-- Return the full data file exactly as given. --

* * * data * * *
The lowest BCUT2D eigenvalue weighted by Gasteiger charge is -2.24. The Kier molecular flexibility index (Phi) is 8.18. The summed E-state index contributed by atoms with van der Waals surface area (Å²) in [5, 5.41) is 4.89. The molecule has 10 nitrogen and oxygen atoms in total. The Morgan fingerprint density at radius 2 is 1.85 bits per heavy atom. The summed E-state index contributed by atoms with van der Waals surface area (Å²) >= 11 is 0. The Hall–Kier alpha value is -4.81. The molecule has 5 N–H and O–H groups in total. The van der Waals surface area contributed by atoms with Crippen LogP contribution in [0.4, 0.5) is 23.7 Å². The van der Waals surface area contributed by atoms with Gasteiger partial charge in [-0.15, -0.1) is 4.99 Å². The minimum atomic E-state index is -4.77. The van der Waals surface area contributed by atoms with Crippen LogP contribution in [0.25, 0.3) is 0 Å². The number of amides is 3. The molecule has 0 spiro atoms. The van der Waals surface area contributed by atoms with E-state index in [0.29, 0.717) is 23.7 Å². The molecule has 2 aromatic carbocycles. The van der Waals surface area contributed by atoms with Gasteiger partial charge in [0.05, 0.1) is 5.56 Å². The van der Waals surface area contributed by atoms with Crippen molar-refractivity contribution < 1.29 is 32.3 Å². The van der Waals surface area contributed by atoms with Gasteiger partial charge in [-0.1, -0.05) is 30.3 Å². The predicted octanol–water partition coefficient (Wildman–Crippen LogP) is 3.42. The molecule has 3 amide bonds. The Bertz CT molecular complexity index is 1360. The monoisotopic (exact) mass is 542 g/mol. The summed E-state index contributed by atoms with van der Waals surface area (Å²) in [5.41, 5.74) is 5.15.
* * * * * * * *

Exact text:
The lowest BCUT2D eigenvalue weighted by Gasteiger charge is -2.24. The Kier molecular flexibility index (Phi) is 8.18. The summed E-state index contributed by atoms with van der Waals surface area (Å²) in [5, 5.41) is 4.89. The molecule has 10 nitrogen and oxygen atoms in total. The Morgan fingerprint density at radius 2 is 1.85 bits per heavy atom. The summed E-state index contributed by atoms with van der Waals surface area (Å²) >= 11 is 0. The Hall–Kier alpha value is -4.81. The molecule has 5 N–H and O–H groups in total. The van der Waals surface area contributed by atoms with Crippen LogP contribution in [0.4, 0.5) is 23.7 Å². The van der Waals surface area contributed by atoms with Gasteiger partial charge in [-0.15, -0.1) is 4.99 Å². The minimum atomic E-state index is -4.77. The van der Waals surface area contributed by atoms with Crippen LogP contribution in [0.25, 0.3) is 0 Å². The number of amides is 3. The molecule has 0 spiro atoms. The van der Waals surface area contributed by atoms with E-state index in [0.29, 0.717) is 23.7 Å². The molecule has 2 aromatic carbocycles. The van der Waals surface area contributed by atoms with Gasteiger partial charge in [0.05, 0.1) is 5.56 Å². The van der Waals surface area contributed by atoms with Crippen molar-refractivity contribution < 1.29 is 32.3 Å². The van der Waals surface area contributed by atoms with Gasteiger partial charge in [-0.1, -0.05) is 30.3 Å². The predicted octanol–water partition coefficient (Wildman–Crippen LogP) is 3.42. The molecule has 3 amide bonds. The Bertz CT molecular complexity index is 1360. The monoisotopic (exact) mass is 542 g/mol. The summed E-state index contributed by atoms with van der Waals surface area (Å²) in [5.41, 5.74) is 5.15.